Posted on July 23, 2019
The NIO has been examining advice from the victims’ commissioner on how to put in place a pension for people severely injured during the Troubles.
Judith Thompson previously said the pension should also be available to those who staged attacks. A statement issued by 14 victims’ groups said they condemned the move.
On Monday NIO Minister John Penrose told the House of Commons that “there is no moral equivalence between a bystander badly injured in a terrorist explosion through no fault of their own and and people who manufactured the bomb, placed the bomb, and detonated the bomb.” He was replying to the DUP MP Emma Little Pengelly who welcomed the assurance. Last week, another NIO Minister, Lord Duncan, said in the House of Lords that a Troubles pension would abide by the principal of “through no fault of their own.”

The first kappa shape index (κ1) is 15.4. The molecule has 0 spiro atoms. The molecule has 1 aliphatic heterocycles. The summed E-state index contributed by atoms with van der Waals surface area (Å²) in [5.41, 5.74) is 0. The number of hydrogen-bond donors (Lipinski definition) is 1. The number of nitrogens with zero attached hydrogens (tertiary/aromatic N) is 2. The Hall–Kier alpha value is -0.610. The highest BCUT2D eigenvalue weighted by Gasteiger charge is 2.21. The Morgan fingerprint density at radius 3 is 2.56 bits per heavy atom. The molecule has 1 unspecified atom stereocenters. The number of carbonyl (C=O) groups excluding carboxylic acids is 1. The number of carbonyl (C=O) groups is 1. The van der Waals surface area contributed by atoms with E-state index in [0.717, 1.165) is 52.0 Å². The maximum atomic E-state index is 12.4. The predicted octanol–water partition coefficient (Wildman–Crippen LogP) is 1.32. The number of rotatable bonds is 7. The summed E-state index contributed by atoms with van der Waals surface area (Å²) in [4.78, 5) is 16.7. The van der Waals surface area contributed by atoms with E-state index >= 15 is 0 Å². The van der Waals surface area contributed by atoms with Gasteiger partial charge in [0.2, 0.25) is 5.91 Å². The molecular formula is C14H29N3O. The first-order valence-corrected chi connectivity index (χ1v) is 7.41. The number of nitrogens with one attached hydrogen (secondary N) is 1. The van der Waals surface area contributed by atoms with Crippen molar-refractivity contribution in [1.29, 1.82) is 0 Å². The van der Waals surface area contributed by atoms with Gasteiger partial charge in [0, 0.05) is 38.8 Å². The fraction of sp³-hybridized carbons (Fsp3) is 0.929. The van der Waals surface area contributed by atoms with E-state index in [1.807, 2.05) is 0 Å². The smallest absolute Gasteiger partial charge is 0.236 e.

A number of victims groups have called for the resignation of the Victims Commissioner, Judith Thompson, who last week advised the government that those badly injured should be able to apply for a Troubles pensions – including those hurt while carrying out attacks. The advice refers to the Victims and Survivors (NI) Order 2006 which makes no distinction between paramilitaries and victims.
Victims’ commissioner Judith Thompson has said she will continue in the role. Ms Thompson said she understood that “many people are deeply uncomfortable and indeed angry that the definition of a victim as laid down in 2006 could allow someone who has harmed others to be eligible for a pension”.